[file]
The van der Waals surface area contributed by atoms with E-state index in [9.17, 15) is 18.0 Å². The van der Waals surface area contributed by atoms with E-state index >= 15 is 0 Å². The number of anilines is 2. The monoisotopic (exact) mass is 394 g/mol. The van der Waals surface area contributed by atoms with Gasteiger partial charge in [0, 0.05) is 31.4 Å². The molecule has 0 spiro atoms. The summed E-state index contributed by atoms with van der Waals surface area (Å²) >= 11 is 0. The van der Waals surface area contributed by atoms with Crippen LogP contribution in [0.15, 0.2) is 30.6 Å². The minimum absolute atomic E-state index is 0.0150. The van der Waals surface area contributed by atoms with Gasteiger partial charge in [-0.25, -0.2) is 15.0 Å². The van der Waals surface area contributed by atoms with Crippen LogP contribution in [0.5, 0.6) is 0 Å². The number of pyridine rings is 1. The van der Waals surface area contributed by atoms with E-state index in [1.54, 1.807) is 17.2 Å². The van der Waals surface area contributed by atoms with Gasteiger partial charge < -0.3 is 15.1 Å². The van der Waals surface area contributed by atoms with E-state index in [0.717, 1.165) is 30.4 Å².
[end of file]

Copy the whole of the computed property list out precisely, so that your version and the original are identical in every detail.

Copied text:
The van der Waals surface area contributed by atoms with E-state index in [9.17, 15) is 18.0 Å². The van der Waals surface area contributed by atoms with E-state index >= 15 is 0 Å². The number of anilines is 2. The monoisotopic (exact) mass is 394 g/mol. The van der Waals surface area contributed by atoms with Gasteiger partial charge in [0, 0.05) is 31.4 Å². The molecule has 0 spiro atoms. The summed E-state index contributed by atoms with van der Waals surface area (Å²) >= 11 is 0. The van der Waals surface area contributed by atoms with Crippen LogP contribution in [0.15, 0.2) is 30.6 Å². The minimum absolute atomic E-state index is 0.0150. The van der Waals surface area contributed by atoms with Gasteiger partial charge in [-0.25, -0.2) is 15.0 Å². The van der Waals surface area contributed by atoms with Crippen LogP contribution in [0.5, 0.6) is 0 Å². The number of pyridine rings is 1. The van der Waals surface area contributed by atoms with E-state index in [1.54, 1.807) is 17.2 Å². The van der Waals surface area contributed by atoms with Gasteiger partial charge < -0.3 is 15.1 Å². The van der Waals surface area contributed by atoms with E-state index in [0.717, 1.165) is 30.4 Å².